number replaced by the number of this assignment (see above) and
name replaced by the first part of the email address you used to register on Piazza. (For example, Peter would use
cs226-assignment-3-phf.tar.gz for his submission of Assignment 3.) The tarball should contain no derived files whatsoever (i.e. no
.class files, no
.html files, etc.), but should allow building all derived files. Include a
README file that briefly explains what your programs do and contains any other notes you want us to check out before grading; your answers to written problems should be in this file as well. Finally, make sure to include your name and email address in every file you turn in (well, in every file for which it makes sense to do so anyway)!
For reference, here is a short explanation of the grading criteria; some of the criteria don't apply to all problems, and not all of the criteria are used on all assignments.
Packaging refers to the proper organization of the stuff you hand in, following both the guidelines for Deliverables above as well as the general submission instructions for assignments.
Style refers to Java programming style, including things like consistent indentation, appropriate identifier names, useful comments, suitable
javadoc documentation, etc. Many aspects of this are enforced automatically by Checkstyle when run with the configuration file available on Piazza. Style also includes proper modularization of your code (into interfaces, classes, methods, using
private appropriately, etc.). Simple, clean, readable code is what you should be aiming for.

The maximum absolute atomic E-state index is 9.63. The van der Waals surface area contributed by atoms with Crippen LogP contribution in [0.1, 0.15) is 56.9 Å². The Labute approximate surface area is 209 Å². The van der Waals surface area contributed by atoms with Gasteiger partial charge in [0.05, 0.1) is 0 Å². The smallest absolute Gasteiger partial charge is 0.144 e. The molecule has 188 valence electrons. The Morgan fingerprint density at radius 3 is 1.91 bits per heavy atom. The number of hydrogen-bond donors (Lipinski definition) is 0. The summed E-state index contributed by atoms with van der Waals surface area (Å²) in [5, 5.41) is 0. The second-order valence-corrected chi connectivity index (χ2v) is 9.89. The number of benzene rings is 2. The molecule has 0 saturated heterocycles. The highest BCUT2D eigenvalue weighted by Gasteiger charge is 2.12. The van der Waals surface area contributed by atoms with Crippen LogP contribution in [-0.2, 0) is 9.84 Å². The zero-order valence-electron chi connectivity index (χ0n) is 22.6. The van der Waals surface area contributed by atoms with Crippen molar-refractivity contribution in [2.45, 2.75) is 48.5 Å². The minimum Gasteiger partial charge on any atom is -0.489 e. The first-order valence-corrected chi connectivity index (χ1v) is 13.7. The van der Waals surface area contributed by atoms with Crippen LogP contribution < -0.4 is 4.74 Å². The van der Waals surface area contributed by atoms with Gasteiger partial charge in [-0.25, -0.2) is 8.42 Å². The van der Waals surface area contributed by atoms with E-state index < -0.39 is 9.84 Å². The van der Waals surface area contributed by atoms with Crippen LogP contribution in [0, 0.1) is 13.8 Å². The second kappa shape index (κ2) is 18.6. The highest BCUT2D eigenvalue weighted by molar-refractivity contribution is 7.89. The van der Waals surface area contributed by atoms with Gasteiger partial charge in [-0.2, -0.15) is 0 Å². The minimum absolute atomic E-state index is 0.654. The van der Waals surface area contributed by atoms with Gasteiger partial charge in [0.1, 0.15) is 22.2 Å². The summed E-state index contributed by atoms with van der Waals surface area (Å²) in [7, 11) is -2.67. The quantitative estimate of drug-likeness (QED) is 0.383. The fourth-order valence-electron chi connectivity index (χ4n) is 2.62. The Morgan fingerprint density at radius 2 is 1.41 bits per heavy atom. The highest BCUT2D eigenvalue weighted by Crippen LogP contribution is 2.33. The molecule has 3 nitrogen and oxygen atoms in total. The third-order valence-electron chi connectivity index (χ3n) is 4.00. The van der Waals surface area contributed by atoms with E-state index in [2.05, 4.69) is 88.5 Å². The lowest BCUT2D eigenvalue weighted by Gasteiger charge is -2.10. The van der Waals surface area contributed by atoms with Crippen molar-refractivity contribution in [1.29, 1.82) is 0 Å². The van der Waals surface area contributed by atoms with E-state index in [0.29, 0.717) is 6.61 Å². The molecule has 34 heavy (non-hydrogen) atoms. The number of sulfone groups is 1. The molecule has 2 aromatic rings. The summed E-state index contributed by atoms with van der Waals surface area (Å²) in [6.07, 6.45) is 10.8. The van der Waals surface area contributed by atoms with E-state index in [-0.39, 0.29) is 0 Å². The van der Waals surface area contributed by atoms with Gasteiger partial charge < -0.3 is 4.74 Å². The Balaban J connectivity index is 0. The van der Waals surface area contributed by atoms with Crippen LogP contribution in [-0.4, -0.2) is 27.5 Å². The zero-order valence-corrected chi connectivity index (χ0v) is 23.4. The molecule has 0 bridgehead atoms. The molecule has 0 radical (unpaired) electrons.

Testing refers to proper unit tests for all of the data structure classes you developed for this assignment, using the JUnit 4 framework as introduced in lecture. Make sure you test all (implied) axioms that you can think of and all exception conditions that are relevant.
Performance refers to how fast/with how little memory your program can produce the required results compared to other submissions.
Functionality refers to your programs being able to do what they should according to the specification given above; if the specification is ambiguous and you had to make a certain choice, defend that choice in your
If your programs cannot be built you will get no points whatsoever. If your programs cannot be built without warnings using
javac -Xlint:all we will take off 10% (except if you document a very good reason; no, you cannot use the
@SuppressWarnings annotation either). If your programs fail miserably even once, i.e. terminate with an exception of any kind, we will take off 10% (however we'll also take those 10% off if you're trying to be "excessively smart" by wrapping your whole program into a universal try-catch).